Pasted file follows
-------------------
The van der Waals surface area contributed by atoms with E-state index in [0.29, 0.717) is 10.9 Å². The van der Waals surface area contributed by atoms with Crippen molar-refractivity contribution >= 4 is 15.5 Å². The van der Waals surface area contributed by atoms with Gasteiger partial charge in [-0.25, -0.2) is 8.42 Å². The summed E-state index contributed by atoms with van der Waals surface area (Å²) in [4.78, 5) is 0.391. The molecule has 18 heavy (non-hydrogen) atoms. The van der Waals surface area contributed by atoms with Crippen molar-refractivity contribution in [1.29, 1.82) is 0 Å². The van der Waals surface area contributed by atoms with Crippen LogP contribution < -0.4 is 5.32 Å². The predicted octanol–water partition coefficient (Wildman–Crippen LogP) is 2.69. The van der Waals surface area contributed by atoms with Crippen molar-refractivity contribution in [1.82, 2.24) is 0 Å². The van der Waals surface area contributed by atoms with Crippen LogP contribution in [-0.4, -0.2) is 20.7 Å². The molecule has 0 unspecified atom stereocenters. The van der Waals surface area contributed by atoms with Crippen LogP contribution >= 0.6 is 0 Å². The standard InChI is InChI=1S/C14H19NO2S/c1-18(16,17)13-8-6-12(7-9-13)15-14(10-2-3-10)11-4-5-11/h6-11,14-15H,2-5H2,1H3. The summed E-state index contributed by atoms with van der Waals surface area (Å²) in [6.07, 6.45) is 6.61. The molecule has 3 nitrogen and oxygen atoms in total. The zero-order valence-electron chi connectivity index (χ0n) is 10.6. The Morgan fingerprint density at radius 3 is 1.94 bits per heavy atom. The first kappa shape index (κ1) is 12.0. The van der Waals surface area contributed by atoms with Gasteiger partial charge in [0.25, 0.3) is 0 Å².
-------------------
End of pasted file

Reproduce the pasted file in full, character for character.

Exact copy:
The van der Waals surface area contributed by atoms with E-state index in [0.29, 0.717) is 10.9 Å². The van der Waals surface area contributed by atoms with Crippen molar-refractivity contribution >= 4 is 15.5 Å². The van der Waals surface area contributed by atoms with Gasteiger partial charge in [-0.25, -0.2) is 8.42 Å². The summed E-state index contributed by atoms with van der Waals surface area (Å²) in [4.78, 5) is 0.391. The molecule has 18 heavy (non-hydrogen) atoms. The van der Waals surface area contributed by atoms with Crippen molar-refractivity contribution in [1.29, 1.82) is 0 Å². The van der Waals surface area contributed by atoms with Crippen LogP contribution < -0.4 is 5.32 Å². The predicted octanol–water partition coefficient (Wildman–Crippen LogP) is 2.69. The van der Waals surface area contributed by atoms with Crippen molar-refractivity contribution in [1.82, 2.24) is 0 Å². The van der Waals surface area contributed by atoms with Crippen LogP contribution in [-0.4, -0.2) is 20.7 Å². The molecule has 0 unspecified atom stereocenters. The van der Waals surface area contributed by atoms with Crippen LogP contribution >= 0.6 is 0 Å². The standard InChI is InChI=1S/C14H19NO2S/c1-18(16,17)13-8-6-12(7-9-13)15-14(10-2-3-10)11-4-5-11/h6-11,14-15H,2-5H2,1H3. The summed E-state index contributed by atoms with van der Waals surface area (Å²) in [6.07, 6.45) is 6.61. The molecule has 3 nitrogen and oxygen atoms in total. The zero-order valence-electron chi connectivity index (χ0n) is 10.6. The Morgan fingerprint density at radius 3 is 1.94 bits per heavy atom. The first kappa shape index (κ1) is 12.0. The van der Waals surface area contributed by atoms with Gasteiger partial charge in [0.25, 0.3) is 0 Å².